0
$\begingroup$

So I've been slowly learning the ways of the "snake" and trying to create THE script that will remove all duplicate images after one has appended, shall we say, an entire library of characters, buildings, vehicles, etc.

I have seen the topics of going into the Outliner and remapping the duplicates, but imagine having hundreds of these one needs to Box-Select, then try to find the beginning of this list of eyemask.png.xxx. I have also seen scripts where one would match the name and remap to the name without the extra numbers. However, things get a little complicated when one's library of objects have the same named texture file (like body.png.xxx) but have their differences. And maybe the names got changed somehow so the first part doesn't quite match, yet they are exactly the same image (ever found duplicate textures in a game?).

I figured, why not remap the images to the first match Per Pixel? Yeah, that is definitely a lengthy process if the image is 4K... I have gone about the iteration in two ways:

# Purely based on if the images are sorted alphabetally and follow the .xxx pattern
import bpy

lastimg = False
lastpix = []
curpix = []
imgcnt = 0

for img in bpy.data.images:
    curimg = img
    curpix = curimg.pixels
    thesame = True
    if len(curpix) > 0 and len(lastpix) > 0 and len(curpix) == len(lastpix):
        for i in range(len(curpix)):
            if i % (len(curpix) / 4096) < 1:
                print(imgcnt,"/",len(bpy.data.images),"-",curimg.name,"-",((i/len(curpix)*100)),"%")
            if curpix[i] != lastpix[i]:
                thesame = False
                break
    else:
        thesame = False
    if thesame == True:
        curimg.user_remap(lastimg)
    else:
        lastimg = curimg
        lastpix = lastimg.pixels
    imgcnt = imgcnt + 1

print("DONE!")
# Double the iteration, making sure there are no other named textures that look the same
import bpy

imgcnt = 0

for img1 in bpy.data.images:
    for img2 in bpy.data.images:
        if img1.users > 0 and img2.users > 0 and img1.name != img2.name
            pix1 = img1.pixels
            pix2 = img2.pixels
            thesame = True
            if len(pix1) > 0 and len(pix2) > 0 and len(pix1) == len(pix2):
                for i in range(len(pix1)):
                    if i % (len(pix1) / 4096) < 1:
                        print(imgcnt,"/",len(bpy.data.images),"-",img2.name,"-",((i/len(curpix)*100)),"%")
                    if pix1[i] != pix2[i]:
                        thesame = False
                        break
            else:
                thesame = False
            if thesame == True:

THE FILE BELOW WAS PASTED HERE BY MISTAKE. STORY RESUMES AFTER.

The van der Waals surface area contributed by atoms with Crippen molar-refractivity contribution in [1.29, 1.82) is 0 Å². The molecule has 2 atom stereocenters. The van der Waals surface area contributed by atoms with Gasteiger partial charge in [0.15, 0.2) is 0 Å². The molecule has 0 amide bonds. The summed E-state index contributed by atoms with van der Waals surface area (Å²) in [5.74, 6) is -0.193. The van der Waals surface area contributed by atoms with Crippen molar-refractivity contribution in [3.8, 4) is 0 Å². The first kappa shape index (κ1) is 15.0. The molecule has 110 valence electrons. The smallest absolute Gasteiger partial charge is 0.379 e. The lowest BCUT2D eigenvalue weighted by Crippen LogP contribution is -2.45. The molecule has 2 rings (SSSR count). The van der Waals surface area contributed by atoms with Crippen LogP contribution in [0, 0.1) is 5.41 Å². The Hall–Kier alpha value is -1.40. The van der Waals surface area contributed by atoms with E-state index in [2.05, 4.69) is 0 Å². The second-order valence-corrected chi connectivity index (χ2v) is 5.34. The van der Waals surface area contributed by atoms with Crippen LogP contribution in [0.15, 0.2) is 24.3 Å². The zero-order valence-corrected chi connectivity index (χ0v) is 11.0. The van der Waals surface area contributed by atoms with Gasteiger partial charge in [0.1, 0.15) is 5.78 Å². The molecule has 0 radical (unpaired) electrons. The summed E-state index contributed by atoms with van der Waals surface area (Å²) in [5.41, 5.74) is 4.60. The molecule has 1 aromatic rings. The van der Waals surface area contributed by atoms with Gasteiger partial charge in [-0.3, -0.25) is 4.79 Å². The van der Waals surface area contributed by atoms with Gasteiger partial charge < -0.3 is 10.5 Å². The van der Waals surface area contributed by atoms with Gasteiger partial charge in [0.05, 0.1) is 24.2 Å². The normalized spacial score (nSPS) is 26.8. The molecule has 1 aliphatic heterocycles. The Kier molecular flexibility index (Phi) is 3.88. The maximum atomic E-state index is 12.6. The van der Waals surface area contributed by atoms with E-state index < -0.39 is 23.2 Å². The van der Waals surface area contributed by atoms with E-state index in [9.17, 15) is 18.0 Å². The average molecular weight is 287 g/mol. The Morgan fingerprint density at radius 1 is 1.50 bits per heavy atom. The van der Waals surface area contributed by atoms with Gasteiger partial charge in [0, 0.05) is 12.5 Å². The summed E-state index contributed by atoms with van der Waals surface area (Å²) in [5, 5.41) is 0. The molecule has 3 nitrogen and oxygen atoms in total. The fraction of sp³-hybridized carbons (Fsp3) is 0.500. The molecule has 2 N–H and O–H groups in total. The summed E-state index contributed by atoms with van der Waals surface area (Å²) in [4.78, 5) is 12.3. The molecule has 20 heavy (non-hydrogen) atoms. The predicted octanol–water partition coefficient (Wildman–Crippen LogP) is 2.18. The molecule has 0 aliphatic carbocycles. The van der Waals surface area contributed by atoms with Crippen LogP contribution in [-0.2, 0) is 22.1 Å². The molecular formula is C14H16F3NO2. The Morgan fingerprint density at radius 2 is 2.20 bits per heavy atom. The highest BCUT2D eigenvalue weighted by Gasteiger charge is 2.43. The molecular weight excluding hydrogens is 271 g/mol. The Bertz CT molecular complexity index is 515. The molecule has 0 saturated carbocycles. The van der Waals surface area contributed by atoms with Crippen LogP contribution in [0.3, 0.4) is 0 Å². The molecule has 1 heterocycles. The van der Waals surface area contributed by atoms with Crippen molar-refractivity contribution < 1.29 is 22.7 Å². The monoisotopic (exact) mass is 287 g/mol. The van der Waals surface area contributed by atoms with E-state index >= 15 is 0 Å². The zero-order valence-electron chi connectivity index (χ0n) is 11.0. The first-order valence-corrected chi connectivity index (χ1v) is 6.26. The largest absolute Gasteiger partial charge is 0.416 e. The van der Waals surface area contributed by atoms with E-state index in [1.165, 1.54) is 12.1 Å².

img2.user_remap(img1)
    imgcnt = imgcnt + 1

print("DONE!")

I have also attempted to hashlib the array of pixels to see if it is any quicker, but I keep getting errors. I have also attempted to convert the array of pixels to a string, but that seems just as slow. Who knew python couldn't handle 67MB in one second? :P

Is there any quicker way you guys could suggest to compare two images? Thinking that further down the line I could do the same for the materials (compare the nodes and their values and reduce duplicates).

$\endgroup$
1
3
$\begingroup$

You do not need hashlib to generate unique hashes of the pixels the hash function is enough for this.

After hashing the images it is only a matter of grouping the images by hash.

import bpy
from pprint import pprint

def duplicates(images):
    hashes = [(hash(i.pixels[:]), i.name) for i in images]
    grouped = {}

    for h, n in hashes:
        grouped.setdefault(h, []).append(n)
    
    return grouped

pprint(duplicates(bpy.data.images))

The output will look something like this:

{
 -6513983583712379323: ['Image1', 'Image2'],
 -2557438906662028752: ['Image3', 'Image4'],
 5740354900026072187: ['Render Result'],
 -3721407912412733414: ['Viewer Node'],
}

Note: The hash() function can only create meaningful hashes from immutable data structures. As @batFINGER pointed out in the comments image.pixels[:] is alreay a tuple (immutable) so we are good in this case. If however you want to create a hash from a list you have to convert it to a tuple first. E.g. hash(tuple([1,2,3]))

$\endgroup$
3
  • $\begingroup$ AFAIK image.pixels[:] is already a tuple. $\endgroup$
    – batFINGER
    Feb 7 at 16:03
  • $\begingroup$ @batFINGER you are right it's already a tuple. I assumed it's a list because slicing on a list e.g [1,2][:] returns a list $\endgroup$
    – icalvin102
    Feb 7 at 16:19
  • $\begingroup$ Well, this sure was faster. The only downside is the hashes = line. Would like to move the for loop around so that I print out each image name so I know things are happening (or show progress percentage). But that's a minor detail. $\endgroup$
    – Edward
    Feb 8 at 8:28

Your Answer

By clicking “Post Your Answer”, you agree to our terms of service, privacy policy and cookie policy

Not the answer you're looking for? Browse other questions tagged or ask your own question.